School District Meeting Report
~ by Heather Graham -
School District No. 85 (Vancouver Island North) is currently holding community consultations around the district to address two issues: (1) update (or renewal) of the current strategic plan; (2) trustee representation. Wednesday, February 6 was Sointulaâ€™s opportunity to have its say on these matters, and based on the number of people who turned outâ€”approximately fortyâ€”local residents want to make sure their views are heard. In fact, according to meeting organizers, it was the best attendance theyâ€™ve had so far in their travels through the district.
The first issue, that of the strategic plan, was addressed only to let people know how the process will work. The plan itself was not up for discussion. Superintendent Scott Benwell explained that each school develops its own plan, which is fed into a centralized process. Attendees were asked to consider five questions:
What do you value and appreciate about our schools?
What are some key skills that you feel all students need to attain?
What are examples of goals that you feel students should be able to accomplish?
What are some examples of new ways we can further support and serve families?
What do you believe schools are for?
The district is using something called â€śThoughtstream,â€ť described as â€śa simple community learning system used by school leaders across North America to help effectively engage and move their communities forward.â€ť People were asked to leave their contact information if they want to be part of this process. March 30, 2013 is the date for completion of local plans, and June 2013 as the date for adoption of the final plan.
The meeting then turned to the second issue on the agenda: trustee representation. In John Martinâ€™s words, the two items that need to be addressed are (1) the optimal number of trustees on a board and (2) equity of representation. According to 2011 census data, there have been significant demographic shifts in the North Island school populations. Currently, there are seven trustees for District 85, distributed among six zones. Most zones, although not all, have seen decreases, but overall the trend is definitely downward. Thatâ€™s whatâ€™s behind this examination of trustee representation. Under consideration: reducing the number of trustees, and reorganizing the electoral areas.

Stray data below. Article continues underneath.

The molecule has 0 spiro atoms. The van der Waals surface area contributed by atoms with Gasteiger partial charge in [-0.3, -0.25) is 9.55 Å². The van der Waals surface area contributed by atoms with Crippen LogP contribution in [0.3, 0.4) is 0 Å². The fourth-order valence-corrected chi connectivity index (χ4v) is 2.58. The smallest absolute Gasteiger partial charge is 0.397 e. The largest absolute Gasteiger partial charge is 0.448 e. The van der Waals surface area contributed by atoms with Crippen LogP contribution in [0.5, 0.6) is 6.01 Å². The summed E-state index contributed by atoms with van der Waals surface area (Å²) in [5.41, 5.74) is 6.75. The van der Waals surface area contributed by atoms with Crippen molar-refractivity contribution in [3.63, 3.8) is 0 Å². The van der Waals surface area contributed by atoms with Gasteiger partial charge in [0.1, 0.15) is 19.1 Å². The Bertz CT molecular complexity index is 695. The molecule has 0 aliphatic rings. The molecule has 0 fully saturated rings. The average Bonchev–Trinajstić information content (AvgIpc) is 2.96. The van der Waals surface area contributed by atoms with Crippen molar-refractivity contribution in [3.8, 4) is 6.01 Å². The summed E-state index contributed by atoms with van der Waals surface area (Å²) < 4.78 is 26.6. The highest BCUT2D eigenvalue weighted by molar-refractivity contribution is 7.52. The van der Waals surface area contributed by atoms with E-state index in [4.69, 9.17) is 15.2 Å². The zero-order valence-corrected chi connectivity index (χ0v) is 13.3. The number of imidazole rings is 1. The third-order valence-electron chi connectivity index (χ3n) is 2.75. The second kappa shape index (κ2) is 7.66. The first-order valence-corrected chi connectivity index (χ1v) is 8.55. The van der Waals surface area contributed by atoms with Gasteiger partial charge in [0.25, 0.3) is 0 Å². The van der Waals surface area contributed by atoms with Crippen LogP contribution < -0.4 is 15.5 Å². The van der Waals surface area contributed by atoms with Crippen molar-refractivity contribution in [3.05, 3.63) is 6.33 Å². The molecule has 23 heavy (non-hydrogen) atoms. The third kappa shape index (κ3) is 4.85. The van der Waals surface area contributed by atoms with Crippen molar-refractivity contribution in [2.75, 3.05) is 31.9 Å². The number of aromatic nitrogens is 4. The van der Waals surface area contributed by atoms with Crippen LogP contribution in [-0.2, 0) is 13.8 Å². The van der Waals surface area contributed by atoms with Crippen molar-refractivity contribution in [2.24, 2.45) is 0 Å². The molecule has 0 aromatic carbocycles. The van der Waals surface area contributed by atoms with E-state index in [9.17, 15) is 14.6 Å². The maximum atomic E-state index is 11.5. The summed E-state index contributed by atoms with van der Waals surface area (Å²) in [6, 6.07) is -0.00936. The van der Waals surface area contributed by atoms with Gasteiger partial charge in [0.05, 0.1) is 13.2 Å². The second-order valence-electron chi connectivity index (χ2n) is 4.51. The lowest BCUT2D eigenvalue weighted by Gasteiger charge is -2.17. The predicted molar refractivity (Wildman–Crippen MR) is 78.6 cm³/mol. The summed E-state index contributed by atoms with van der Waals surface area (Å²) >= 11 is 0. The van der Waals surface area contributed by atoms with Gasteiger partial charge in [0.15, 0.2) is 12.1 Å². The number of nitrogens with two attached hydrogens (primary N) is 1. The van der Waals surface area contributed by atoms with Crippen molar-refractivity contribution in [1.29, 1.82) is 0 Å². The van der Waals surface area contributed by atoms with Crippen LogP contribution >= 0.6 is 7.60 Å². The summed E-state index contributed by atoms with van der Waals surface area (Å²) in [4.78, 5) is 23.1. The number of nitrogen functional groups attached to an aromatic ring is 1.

Itâ€™s very clear, based on Wednesdayâ€™s meeting, that Sointula doesnâ€™t support any reduction in the number of trustees. In fact, the response was unanimously against the idea. People are concerned that fewer trustees would mean increased workloads, increased travel time, and less equitable representation. One attendee made the point that the money saved by reducing the number from seven to five â€śisnâ€™t worth the loss of representation.â€ť
As for equity of representation, right now trustees are elected to represent a specific zone. There are six zones, one of which (Port Hardy) has two trustees. Sointula is in the Eastern Zone (Area A of the Regional District of Mount Waddington but excluding Cormorant Island) and is represented by one trustee. Apart from maintaining the status quoâ€”everything stays the sameâ€”options for trustee representation include: electing trustees at large, meaning trustees would not represent any particular zone; elections over two or three zones; and redrawing the electoral areas. Various options for possible new areas were presented, including the option of coming up with something altogether different than has been proposed so far.
The idea of electing trustees at large was met with little enthusiasm, and none of the options put forward for redrawing electoral boundaries was acceptable to those present. The point was made that the trustee for Sointula doesnâ€™t represent just A.J. Elliott but also North Island Secondary. Changing the current arrangement would mean having to make choices such as this: Is it better for the Sointula representative to be shared with Alert Bay, or shared with Port McNeill?
This consultation process is first of all about a strategic plan for the future, and secondly, about trustee representation. But these decisions have to be made in the context of a changing world. The problem is how to confront what may be required because of it. People talked about a situation on the North Island where very small children are spending hours a day being bused to another town because their community has lost its school. And losing a school, as someone pointed out, isnâ€™t just about the effect on the children themselves and their families. There are serious social and economic impacts.
No oneâ€™s talking about closing schools, but shifts in enrolment numbers could mean changes in the future. Sointula wants its views heard, and attendance at last Wednesdayâ€™s meeting sends that message very clearly to the decision makers.